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Precious Metal Prices


Reading time: 3 – 5 minutes


Metal prices can vary widely in the spot market. The gold price, silver priceplatinum price or palladium price are shown below. 1 troy ounce = 31.1034768 grams. The 200DMA is the 200 day moving average. The Relative number is the current price divided by the 200DMA. As I discussed in 200 Day Moving Average – The Pull Of Gravity, this shows whether the metals are cheap, average value, expensive or really expensive. The goal is to buy low and sell high.
metal prices - gold price
metal prices - silver price
metal prices - platinum price

metal prices - palladium price


RunToGold.com metal prices are provided by a data feed from GoldMoney.

Metal prices are sometimes referred to as world metal prices, New York metal prices, London Metal Exchange metal prices, spot metal prices, market metal prices and bullion prices. These metal prices are indications of the current trading prices for one troy ounce of silver, one troy ounce of gold or one troy ounce of platinum on world exchanges.

The metal prices used in the gold price charts, silver price charts and platinum price charts on Run To Gold are the 24 hour Spot Gold Bid Price, 24 hour Spot Silver Bid Price and 24 hour Spot Platinum Bid Price which are discovered in New York, London, Hong Kong and Sydney. These metal prices are quoted in Federal Reserve Note dollars (FRN$). Throughout the world the metal prices are often displayed in currencies other than the FRN$ and are converted into the local currency.

Like all metal prices, the gold prices, silver prices, platinum prices and palladium prices reflects the inherent value of gold, silver, platinum and palladium and the relative strength of the fiat currency. For example, the FRN$ metal price of gold may increase more in percentage terms than the gold price in Euros. The reason would be that the change in metal prices is a reflection of FRN$ weakness against the Euro and would not be the result of the change in the intrinsic value of gold based on the gold market fundamentals.

Run To Gold metal prices charts are updated every 1 minute for both the live gold price charts, live silver price charts, live platinum price charts and live palladium price charts. The 50 day and 200 day moving average prices are the sum of the average metal prices for the most recent 50 or 200 trading days.


The monetary metals of gold, silver, platinum and palladium are a great way to store wealth and can be used to perform accurate metal calculations of value using tools like the Numeraire spreadsheet. Now is a great tim to buy gold, silver, platinum and palladium.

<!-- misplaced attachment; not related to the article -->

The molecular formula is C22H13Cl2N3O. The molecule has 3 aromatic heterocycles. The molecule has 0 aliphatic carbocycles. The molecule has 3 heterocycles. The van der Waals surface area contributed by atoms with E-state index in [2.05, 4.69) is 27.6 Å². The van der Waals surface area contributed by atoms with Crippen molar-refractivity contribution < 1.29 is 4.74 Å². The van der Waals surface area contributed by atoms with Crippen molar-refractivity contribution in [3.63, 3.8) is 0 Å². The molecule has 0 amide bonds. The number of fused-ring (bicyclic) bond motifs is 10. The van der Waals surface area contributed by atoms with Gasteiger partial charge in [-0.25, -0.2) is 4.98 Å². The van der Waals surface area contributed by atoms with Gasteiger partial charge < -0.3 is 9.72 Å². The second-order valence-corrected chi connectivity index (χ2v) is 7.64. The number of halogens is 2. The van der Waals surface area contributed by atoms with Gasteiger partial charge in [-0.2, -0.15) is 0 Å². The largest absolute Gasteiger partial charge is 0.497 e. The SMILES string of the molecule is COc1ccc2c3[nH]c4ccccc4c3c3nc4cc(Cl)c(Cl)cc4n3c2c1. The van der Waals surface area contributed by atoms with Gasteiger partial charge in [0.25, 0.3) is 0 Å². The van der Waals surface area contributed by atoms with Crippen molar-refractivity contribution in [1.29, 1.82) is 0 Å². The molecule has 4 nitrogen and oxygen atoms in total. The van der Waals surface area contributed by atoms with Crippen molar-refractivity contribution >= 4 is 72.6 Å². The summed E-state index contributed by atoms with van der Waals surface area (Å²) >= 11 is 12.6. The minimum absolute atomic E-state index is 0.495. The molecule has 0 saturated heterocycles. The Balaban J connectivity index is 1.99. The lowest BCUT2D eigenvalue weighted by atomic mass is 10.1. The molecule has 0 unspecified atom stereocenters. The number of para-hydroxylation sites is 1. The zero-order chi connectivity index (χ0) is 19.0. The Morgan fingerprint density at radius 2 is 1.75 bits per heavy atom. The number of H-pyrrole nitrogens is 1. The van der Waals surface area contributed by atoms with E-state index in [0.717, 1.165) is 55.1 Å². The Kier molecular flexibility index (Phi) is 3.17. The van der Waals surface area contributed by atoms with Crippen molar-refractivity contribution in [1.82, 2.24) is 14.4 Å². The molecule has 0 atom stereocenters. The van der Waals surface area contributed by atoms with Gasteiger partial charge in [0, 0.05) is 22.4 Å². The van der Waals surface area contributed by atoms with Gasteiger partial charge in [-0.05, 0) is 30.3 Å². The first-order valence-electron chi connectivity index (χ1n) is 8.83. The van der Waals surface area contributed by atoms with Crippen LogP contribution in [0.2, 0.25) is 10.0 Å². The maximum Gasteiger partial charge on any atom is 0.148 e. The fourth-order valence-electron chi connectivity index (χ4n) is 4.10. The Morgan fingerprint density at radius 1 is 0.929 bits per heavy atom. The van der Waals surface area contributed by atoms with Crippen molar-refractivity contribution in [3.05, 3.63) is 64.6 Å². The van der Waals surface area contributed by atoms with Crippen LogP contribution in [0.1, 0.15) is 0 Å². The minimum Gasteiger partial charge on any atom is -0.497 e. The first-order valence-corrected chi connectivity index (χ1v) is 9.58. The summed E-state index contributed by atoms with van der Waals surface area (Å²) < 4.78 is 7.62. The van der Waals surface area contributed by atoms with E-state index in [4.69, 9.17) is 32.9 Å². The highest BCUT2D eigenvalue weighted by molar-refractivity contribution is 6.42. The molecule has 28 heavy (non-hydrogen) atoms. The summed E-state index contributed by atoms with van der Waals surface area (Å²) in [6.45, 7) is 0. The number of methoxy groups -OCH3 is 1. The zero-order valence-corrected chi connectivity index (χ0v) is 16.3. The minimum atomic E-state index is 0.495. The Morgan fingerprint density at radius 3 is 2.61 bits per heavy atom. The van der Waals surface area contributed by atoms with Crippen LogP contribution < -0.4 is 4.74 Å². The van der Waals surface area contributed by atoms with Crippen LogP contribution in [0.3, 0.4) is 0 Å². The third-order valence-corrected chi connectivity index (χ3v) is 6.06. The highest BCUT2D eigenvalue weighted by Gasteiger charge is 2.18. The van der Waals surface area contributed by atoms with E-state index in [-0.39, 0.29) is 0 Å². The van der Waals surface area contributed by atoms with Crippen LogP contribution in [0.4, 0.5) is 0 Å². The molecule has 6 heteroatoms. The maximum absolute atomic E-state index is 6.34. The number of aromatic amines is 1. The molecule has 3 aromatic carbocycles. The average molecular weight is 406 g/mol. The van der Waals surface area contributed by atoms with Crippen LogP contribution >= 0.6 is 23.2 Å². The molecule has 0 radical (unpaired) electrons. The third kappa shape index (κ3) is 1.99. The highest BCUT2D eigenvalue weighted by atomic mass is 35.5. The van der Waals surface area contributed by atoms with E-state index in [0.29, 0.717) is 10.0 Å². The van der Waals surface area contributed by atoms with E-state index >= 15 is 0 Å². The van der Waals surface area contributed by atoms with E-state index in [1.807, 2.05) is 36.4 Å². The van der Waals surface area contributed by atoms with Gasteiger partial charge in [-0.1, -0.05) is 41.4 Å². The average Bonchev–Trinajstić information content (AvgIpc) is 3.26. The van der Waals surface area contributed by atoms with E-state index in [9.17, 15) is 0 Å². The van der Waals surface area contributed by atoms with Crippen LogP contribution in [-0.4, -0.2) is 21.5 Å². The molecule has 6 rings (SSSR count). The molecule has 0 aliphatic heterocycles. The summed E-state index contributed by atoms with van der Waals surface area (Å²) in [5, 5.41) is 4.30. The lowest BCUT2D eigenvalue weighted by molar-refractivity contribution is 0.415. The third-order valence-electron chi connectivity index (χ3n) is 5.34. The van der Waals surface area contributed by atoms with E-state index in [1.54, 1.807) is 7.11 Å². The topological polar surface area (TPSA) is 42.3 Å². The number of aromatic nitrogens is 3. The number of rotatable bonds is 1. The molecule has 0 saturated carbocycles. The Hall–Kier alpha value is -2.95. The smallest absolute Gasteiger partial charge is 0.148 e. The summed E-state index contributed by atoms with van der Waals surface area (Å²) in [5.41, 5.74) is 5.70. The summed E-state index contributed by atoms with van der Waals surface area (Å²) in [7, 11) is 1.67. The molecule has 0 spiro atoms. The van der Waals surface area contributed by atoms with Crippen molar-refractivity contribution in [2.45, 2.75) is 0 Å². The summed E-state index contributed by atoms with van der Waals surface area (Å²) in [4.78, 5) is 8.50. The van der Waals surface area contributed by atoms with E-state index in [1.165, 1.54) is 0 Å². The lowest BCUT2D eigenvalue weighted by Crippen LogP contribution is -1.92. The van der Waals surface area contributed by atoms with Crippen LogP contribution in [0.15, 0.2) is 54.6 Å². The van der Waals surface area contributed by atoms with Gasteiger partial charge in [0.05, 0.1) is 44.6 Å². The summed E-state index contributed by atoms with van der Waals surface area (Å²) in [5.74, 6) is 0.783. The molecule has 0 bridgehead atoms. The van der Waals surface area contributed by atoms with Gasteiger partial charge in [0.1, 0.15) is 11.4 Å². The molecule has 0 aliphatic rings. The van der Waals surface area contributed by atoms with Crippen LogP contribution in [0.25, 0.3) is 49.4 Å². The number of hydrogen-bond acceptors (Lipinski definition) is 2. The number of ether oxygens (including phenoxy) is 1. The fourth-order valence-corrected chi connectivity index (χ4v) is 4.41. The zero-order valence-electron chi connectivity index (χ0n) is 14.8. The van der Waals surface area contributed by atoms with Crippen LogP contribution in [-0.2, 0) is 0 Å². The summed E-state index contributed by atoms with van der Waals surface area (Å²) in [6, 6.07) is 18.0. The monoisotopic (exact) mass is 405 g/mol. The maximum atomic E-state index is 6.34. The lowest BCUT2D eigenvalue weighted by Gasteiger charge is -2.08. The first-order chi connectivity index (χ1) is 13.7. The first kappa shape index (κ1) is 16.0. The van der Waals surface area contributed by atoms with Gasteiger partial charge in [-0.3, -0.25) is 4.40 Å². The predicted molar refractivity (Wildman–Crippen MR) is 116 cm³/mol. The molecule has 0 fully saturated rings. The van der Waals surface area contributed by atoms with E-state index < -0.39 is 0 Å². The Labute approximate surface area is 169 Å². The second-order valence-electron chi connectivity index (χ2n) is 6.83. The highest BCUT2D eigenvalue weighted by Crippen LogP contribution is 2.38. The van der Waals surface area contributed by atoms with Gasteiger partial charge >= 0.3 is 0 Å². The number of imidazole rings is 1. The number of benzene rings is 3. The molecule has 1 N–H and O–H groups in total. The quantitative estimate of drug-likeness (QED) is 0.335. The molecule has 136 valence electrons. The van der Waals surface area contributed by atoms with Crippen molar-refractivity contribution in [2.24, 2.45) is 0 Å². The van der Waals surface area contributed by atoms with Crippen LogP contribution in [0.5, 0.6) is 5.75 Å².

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ABOUT THE AUTHOR: Trace Mayer, J.D., author of The Great Credit Contraction holds a degree in Accounting, a law degree and studies the Austrian school of economics. He works as an entrepreneur, investor, journalist and monetary scientist. Follow him on Twitter. This is merely one article of 28 by .
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{ 7 comments… read them below or add one }

1 Gordon September 25, 2010 at 10:26 am

What “Relative Number Ratios” do you use to show whether the metals are cheap, average value, expensive or really expensive?

Also, to make your value assesment symmetrical, at what point would you consider the Precious Metals to be Really Cheap?

Really Cheap = less than ?
Cheap = between ? and ?
Average Value = between ? and ?
Expensive = between ? and ?
Really Expensive = greater than ?

All the best to you and your family,

2 Trace Mayer, J.D. September 26, 2010 at 8:32 pm

Hi Gordon,

That is an excellent question. I attacked that issue in 200 Day Moving Average – The Pull Of Gravity. I have added the link to this article.



3 Shane April 4, 2011 at 8:11 pm


I am really liking your site. Just a quick question…

Should I be waiting until the RELATIVE is (CHEAP) ?

Please advise.



4 Trace Mayer, J.D. April 4, 2011 at 9:30 pm

Hi Shane,

Thank you. I am glad you find the site useful. When it comes to the relative price I use it mainly as an indicator of value. I like to buy when things are really cheap. That being said, in the current environment with quantitative easing it is getting extremely difficult to assess value because price and value are pretty much completely disconnected now as I talked about in an interview with Bill Laggner. It really comes down to your own risk and utility preferences. Everyone’s situation is unique.

5 Amrit Gill May 9, 2012 at 7:56 pm

Just wanted to say that your Site is very informative.
Thank yoj

6 GoldBugJoe January 12, 2013 at 12:46 am

It seems like a good strategy when making consistent monthly purchases to analyze which of the metals are over or undervalued against one another and to look at a longer term perspective in the same way as to maximize your holdings.

7 LAWRENCE June 13, 2013 at 3:39 pm

I think it was one of your articles I was reading, but I can’t find it again. It was about storing one’s own gold. Anyway,in your closing remarks you cited the benefits of the Krugerrand as such an investment. Can you guide me to the article or perhaps restate your advice in a brief answer. Thanks for your help.

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